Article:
Jahrbücher für Geschichte Osteuropas

Im Auftrag des Instituts für Ost- und Südosteuropastudien Regensburg
herausgegeben von Martin Schulze Wessel und Dietmar Neutatz

Ausgabe: 64 (2016), 3, S. 468-470

Verfasst von: Jonathan Shepard


Boris Zhivkov: Khazaria in the Ninth and Tenth Centuries. Transl. by Daria Ma­no­va. Leiden, Boston, MA: Brill, 2015. XV, 335 S., 9 Ktn., 1 Tab. = East Central and Eastern Europe in the Middle Ages, 450–1450, 30. ISBN: 978-90-04-29307-6 (print) / 978-90-04-29448-6 (e-book).

This book is the translation of a Bulgarian work published in Sofia in 2010. Although focused on the later stages of the Khazar polity, it looks back to the Khazars’ origins. In Boris Zhivkov’s words, Western historiography is dominated by studies in which the analysis is conducted almost entirely on the basis of written records (p. xi). This contrasts with the approach of Russian and Ukrainian scholarship, where archaeology has predominated. He reviews archaeological publications alongside the primary sources and reconsiders the main interpretations of Khazar history. He avows his interest in identifying Bulgar cultural traits and population groups in the Khazar dominions.

Of the five chapters, the first discusses the ideology of the Khazars in the ninth and tenth centuries and the difficult reconciliation of steppe traditions with Judaic monotheism. The Khazars’ origins are investigated, as are various rites and myths associated with them. Zhivkov argues for the importance to the Khazars and their subjects of the cult of the Great Goddess, which underpinned their sense of the ruler as sacred (p. 126). Conceding that our sources about the Khazar Khaganate do not mention her explicitly, Zhivkov seeks out clues. Some symbols of the Goddess, notably the world-tree, are associable with peoples like the Bulgars and the Alans, whose members came under the Khazars’ sway. Also adduced is the view of the archaeologist, S. P. Tolstov, who saw in the early tamgas of Khwarezm’s rulers the simplified image of a female figure with the tendency of turning into a tree (cited on p. 119).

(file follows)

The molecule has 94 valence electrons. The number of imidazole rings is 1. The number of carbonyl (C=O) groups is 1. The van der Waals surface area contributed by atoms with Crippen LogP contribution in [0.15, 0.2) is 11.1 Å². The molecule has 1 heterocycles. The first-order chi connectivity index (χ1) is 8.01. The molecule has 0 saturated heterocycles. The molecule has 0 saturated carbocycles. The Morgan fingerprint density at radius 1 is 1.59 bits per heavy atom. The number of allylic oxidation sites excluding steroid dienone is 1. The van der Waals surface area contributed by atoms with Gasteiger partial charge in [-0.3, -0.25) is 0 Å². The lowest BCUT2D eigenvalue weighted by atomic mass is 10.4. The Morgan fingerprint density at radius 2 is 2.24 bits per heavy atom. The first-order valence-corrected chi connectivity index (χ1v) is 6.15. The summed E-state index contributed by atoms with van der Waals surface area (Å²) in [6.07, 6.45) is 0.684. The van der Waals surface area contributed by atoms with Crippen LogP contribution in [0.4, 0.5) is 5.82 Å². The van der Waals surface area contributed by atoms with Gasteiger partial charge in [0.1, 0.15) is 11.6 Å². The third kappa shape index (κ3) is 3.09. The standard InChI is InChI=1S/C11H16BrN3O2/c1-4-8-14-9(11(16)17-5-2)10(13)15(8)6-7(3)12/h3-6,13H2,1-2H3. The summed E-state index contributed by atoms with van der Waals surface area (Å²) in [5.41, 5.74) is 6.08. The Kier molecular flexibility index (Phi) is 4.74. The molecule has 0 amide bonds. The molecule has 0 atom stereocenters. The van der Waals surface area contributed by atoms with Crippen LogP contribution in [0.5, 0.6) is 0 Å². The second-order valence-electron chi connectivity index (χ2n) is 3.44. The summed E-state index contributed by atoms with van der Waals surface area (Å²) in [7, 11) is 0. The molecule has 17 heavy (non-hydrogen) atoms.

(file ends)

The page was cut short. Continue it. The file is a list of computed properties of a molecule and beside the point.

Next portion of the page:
The problem of the Pechenegs’ impact on the Khazars in the later ninth and the tenth centuries is the subject of Chapter Two. Zhivkov challenges the view that the Pechenegs devastated many settlements of what is known as the Saltovo (or Saltovo-Maiatskii) material culture in Khazaria’s western regions. He points out sites that were still occupied well into the tenth century. In his view, the Black Bulgars were the most prominent of the population groups in the region of the Don and the Donets, whether as subordinates or allies of the Khazars. Chapters Three and Four deal with trade and the Khazar economy, the former focusing on the routes that criss-crossed Khazaria, while the latter discusses nomadic societies’ capacity for self-sufficiency and organisational flexibility. Zhivkov concludes that agriculture combined with stock-breeding typified the Saltovo culture. Full-time pastoral nomadism was confined to regions unfavourable to agriculture, and many communities engaged in crafts and local trading. Thus Khazar leaders were not wholly dependent on revenues from long-distance trading. Chapter Five, The “internal” ethnic communities in Khazaria, emphasises Khazaria’s stability, despite conflicts liable to erupt between different ethnic groups and communities. Zhivkov argues for the basic validity of King Joseph’s outline of his dominions, in his letter to Hasdai ibn Shaprut in the mid-tenth century. In other words, they still reached from the Crimea and the Donets basin to Samandar on the Caspian coast.